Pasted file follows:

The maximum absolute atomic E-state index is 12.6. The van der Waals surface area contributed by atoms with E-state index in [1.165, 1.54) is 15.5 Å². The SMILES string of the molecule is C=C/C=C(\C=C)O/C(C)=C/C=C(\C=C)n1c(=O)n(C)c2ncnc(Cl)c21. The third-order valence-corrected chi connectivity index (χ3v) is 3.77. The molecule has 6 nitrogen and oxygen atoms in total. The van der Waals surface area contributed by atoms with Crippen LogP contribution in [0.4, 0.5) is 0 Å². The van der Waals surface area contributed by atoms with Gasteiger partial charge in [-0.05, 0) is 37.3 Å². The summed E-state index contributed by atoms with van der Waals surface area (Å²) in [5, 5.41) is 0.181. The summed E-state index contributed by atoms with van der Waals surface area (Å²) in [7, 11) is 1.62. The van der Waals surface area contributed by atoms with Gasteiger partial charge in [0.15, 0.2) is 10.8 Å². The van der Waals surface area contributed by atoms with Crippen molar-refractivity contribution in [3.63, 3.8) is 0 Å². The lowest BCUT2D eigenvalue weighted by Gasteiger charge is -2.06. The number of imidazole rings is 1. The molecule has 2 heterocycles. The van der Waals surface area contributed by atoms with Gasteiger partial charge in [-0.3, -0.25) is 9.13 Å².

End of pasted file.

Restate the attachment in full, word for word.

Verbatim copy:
The maximum absolute atomic E-state index is 12.6. The van der Waals surface area contributed by atoms with E-state index in [1.165, 1.54) is 15.5 Å². The SMILES string of the molecule is C=C/C=C(\C=C)O/C(C)=C/C=C(\C=C)n1c(=O)n(C)c2ncnc(Cl)c21. The third-order valence-corrected chi connectivity index (χ3v) is 3.77. The molecule has 6 nitrogen and oxygen atoms in total. The van der Waals surface area contributed by atoms with Crippen LogP contribution in [0.4, 0.5) is 0 Å². The van der Waals surface area contributed by atoms with Gasteiger partial charge in [-0.05, 0) is 37.3 Å². The summed E-state index contributed by atoms with van der Waals surface area (Å²) in [5, 5.41) is 0.181. The summed E-state index contributed by atoms with van der Waals surface area (Å²) in [7, 11) is 1.62. The van der Waals surface area contributed by atoms with Gasteiger partial charge in [0.15, 0.2) is 10.8 Å². The van der Waals surface area contributed by atoms with Crippen molar-refractivity contribution in [3.63, 3.8) is 0 Å². The lowest BCUT2D eigenvalue weighted by Gasteiger charge is -2.06. The number of imidazole rings is 1. The molecule has 2 heterocycles. The van der Waals surface area contributed by atoms with Gasteiger partial charge in [-0.3, -0.25) is 9.13 Å².